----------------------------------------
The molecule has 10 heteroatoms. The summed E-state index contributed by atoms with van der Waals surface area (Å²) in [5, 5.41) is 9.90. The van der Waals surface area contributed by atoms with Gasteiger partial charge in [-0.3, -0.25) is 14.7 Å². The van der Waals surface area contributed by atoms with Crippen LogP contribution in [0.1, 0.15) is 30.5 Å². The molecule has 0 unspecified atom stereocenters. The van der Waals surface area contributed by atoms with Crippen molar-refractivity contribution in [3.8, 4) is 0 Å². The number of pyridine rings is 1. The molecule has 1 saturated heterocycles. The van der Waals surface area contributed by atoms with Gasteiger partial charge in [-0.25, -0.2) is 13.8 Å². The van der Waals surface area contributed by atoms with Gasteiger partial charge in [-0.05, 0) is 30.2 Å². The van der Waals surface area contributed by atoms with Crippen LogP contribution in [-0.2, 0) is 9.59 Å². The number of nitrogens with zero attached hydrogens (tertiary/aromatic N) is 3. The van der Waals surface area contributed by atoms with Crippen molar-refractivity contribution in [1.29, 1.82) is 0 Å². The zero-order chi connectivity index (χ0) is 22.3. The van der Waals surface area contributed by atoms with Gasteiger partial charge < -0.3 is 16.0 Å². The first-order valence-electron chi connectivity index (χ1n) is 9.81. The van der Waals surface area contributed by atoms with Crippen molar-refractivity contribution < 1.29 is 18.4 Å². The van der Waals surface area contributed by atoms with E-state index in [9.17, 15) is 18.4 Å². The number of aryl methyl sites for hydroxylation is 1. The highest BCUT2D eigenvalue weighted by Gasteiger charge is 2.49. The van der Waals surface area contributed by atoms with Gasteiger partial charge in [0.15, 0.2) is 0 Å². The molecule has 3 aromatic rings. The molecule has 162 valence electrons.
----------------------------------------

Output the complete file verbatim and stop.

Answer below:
The molecule has 10 heteroatoms. The summed E-state index contributed by atoms with van der Waals surface area (Å²) in [5, 5.41) is 9.90. The van der Waals surface area contributed by atoms with Gasteiger partial charge in [-0.3, -0.25) is 14.7 Å². The van der Waals surface area contributed by atoms with Crippen LogP contribution in [0.1, 0.15) is 30.5 Å². The molecule has 0 unspecified atom stereocenters. The van der Waals surface area contributed by atoms with Crippen molar-refractivity contribution in [3.8, 4) is 0 Å². The number of pyridine rings is 1. The molecule has 1 saturated heterocycles. The van der Waals surface area contributed by atoms with Gasteiger partial charge in [-0.25, -0.2) is 13.8 Å². The van der Waals surface area contributed by atoms with Gasteiger partial charge in [-0.05, 0) is 30.2 Å². The van der Waals surface area contributed by atoms with Crippen LogP contribution in [-0.2, 0) is 9.59 Å². The number of nitrogens with zero attached hydrogens (tertiary/aromatic N) is 3. The van der Waals surface area contributed by atoms with Crippen molar-refractivity contribution in [1.29, 1.82) is 0 Å². The zero-order chi connectivity index (χ0) is 22.3. The van der Waals surface area contributed by atoms with Gasteiger partial charge < -0.3 is 16.0 Å². The first-order valence-electron chi connectivity index (χ1n) is 9.81. The van der Waals surface area contributed by atoms with Crippen molar-refractivity contribution < 1.29 is 18.4 Å². The van der Waals surface area contributed by atoms with E-state index in [9.17, 15) is 18.4 Å². The number of aryl methyl sites for hydroxylation is 1. The highest BCUT2D eigenvalue weighted by Gasteiger charge is 2.49. The van der Waals surface area contributed by atoms with Gasteiger partial charge in [0.15, 0.2) is 0 Å². The molecule has 3 aromatic rings. The molecule has 162 valence electrons.